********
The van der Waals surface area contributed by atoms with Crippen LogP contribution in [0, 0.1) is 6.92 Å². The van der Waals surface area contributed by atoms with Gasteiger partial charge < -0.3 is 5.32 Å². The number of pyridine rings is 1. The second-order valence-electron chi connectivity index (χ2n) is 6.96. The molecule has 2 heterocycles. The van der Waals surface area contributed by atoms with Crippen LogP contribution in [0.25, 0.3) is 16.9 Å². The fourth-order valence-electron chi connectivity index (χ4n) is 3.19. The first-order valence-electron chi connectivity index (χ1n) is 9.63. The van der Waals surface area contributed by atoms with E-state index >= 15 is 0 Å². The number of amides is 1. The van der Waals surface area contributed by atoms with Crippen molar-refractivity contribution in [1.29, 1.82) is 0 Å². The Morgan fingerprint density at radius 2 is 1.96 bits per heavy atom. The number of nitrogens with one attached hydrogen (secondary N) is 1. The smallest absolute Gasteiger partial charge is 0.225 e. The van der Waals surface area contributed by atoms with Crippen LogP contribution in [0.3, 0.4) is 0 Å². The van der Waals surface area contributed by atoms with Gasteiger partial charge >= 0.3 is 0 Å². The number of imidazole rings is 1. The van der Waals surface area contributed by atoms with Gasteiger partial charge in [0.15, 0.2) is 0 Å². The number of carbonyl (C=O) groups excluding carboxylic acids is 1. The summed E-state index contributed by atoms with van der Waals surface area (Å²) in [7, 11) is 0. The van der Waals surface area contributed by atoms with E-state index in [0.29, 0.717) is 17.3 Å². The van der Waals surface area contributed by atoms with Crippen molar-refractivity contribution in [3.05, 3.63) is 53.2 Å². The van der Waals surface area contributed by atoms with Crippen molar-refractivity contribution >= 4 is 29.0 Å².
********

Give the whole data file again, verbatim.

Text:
The van der Waals surface area contributed by atoms with Crippen LogP contribution in [0, 0.1) is 6.92 Å². The van der Waals surface area contributed by atoms with Gasteiger partial charge < -0.3 is 5.32 Å². The number of pyridine rings is 1. The second-order valence-electron chi connectivity index (χ2n) is 6.96. The molecule has 2 heterocycles. The van der Waals surface area contributed by atoms with Crippen LogP contribution in [0.25, 0.3) is 16.9 Å². The fourth-order valence-electron chi connectivity index (χ4n) is 3.19. The first-order valence-electron chi connectivity index (χ1n) is 9.63. The van der Waals surface area contributed by atoms with E-state index >= 15 is 0 Å². The number of amides is 1. The van der Waals surface area contributed by atoms with Crippen molar-refractivity contribution in [1.29, 1.82) is 0 Å². The Morgan fingerprint density at radius 2 is 1.96 bits per heavy atom. The number of nitrogens with one attached hydrogen (secondary N) is 1. The smallest absolute Gasteiger partial charge is 0.225 e. The van der Waals surface area contributed by atoms with Crippen LogP contribution in [0.3, 0.4) is 0 Å². The van der Waals surface area contributed by atoms with Gasteiger partial charge >= 0.3 is 0 Å². The number of imidazole rings is 1. The van der Waals surface area contributed by atoms with Gasteiger partial charge in [0.15, 0.2) is 0 Å². The number of carbonyl (C=O) groups excluding carboxylic acids is 1. The summed E-state index contributed by atoms with van der Waals surface area (Å²) in [7, 11) is 0. The van der Waals surface area contributed by atoms with E-state index in [0.29, 0.717) is 17.3 Å². The van der Waals surface area contributed by atoms with Crippen molar-refractivity contribution in [3.05, 3.63) is 53.2 Å². The van der Waals surface area contributed by atoms with Crippen molar-refractivity contribution >= 4 is 29.0 Å².